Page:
SECRETARY CLINTON: Well, embedded in your question is the kind of evaluation that we have been engaged in consistently since the Administration came into office. We have a number of important goals in dealing with Iran. Obviously, the nuclear program and its potential to create a nuclear weaponized Iran is something that has grave consequences for the region and the balance among the countries there as well as the rest of the world. So we've been very clear, consistent, and achieved the goals that we set out in terms of the international sanctions, at the same time, offering both a diplomatic engagement as well as the pressure track.

We were very clear on criticizing the Iranian Government for their crackdown on peaceful demonstrations, on opposition, on the manipulation of the election. But we also were very mindful of the messages we were getting from Iranians both inside Iran and outside Iran that we had to be careful that this indigenous opposition that we certainly had nothing to do with that was attempting to stand up for the rights of the Iranian people was not somehow seen as a U.S. enterprise, because it wasn't.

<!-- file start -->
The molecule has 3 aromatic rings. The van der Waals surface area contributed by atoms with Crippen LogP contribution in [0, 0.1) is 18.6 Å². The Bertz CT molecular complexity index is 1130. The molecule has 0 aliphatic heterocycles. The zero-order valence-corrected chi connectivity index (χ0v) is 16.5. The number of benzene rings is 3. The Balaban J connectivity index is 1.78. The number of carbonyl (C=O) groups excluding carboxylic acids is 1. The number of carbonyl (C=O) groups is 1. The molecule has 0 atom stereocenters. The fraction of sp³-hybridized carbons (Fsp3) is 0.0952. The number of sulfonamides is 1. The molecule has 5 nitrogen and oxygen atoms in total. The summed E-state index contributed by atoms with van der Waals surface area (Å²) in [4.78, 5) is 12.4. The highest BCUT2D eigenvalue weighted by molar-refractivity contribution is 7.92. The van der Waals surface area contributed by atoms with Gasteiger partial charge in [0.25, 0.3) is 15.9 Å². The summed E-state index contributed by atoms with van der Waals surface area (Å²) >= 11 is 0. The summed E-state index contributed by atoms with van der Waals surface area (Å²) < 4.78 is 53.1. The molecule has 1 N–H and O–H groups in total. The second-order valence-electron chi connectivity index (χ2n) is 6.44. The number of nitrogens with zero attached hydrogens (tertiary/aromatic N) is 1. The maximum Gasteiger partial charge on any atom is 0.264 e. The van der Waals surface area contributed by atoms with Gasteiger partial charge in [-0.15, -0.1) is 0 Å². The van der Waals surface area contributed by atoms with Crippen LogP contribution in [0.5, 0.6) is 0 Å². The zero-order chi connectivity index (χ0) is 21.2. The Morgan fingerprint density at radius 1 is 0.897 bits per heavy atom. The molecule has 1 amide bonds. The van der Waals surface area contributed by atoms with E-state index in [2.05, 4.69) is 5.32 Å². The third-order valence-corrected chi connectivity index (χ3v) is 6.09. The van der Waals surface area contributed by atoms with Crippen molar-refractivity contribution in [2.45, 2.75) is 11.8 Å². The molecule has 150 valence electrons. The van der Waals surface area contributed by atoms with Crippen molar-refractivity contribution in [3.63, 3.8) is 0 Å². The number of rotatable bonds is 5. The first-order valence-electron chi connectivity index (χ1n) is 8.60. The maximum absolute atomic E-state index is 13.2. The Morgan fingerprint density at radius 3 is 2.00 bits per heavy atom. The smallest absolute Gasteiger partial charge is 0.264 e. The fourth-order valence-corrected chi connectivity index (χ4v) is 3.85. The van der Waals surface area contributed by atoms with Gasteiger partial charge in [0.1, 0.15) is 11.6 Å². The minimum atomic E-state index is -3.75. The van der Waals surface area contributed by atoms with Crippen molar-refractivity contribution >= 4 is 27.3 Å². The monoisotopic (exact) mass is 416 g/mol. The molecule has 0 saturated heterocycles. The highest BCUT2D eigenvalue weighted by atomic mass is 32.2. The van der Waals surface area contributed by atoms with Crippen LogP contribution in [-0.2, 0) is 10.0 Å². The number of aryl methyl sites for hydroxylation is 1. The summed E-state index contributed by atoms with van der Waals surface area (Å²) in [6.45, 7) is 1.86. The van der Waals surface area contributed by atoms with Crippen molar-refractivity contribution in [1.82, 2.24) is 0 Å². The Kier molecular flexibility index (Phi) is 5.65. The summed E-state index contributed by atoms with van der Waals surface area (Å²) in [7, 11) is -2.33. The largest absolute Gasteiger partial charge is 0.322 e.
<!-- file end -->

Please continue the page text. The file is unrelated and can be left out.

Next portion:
And so walking that line and trying to be both encouraging, forthright, and strong in our support of the fundamental rights and freedoms of the Iranian people, at the same time not giving any reason for the Iranians to claim that this reaction from within was somehow either motivated or directed or connected with us, required a balancing act.

So that is what we've been doing, but we've been very consistent and persistent in pointing out the human rights abuses. And we did, with the accumulation of credible evidence, find ourselves, once the tools were in place, to be able to use them, which is what we're announcing today.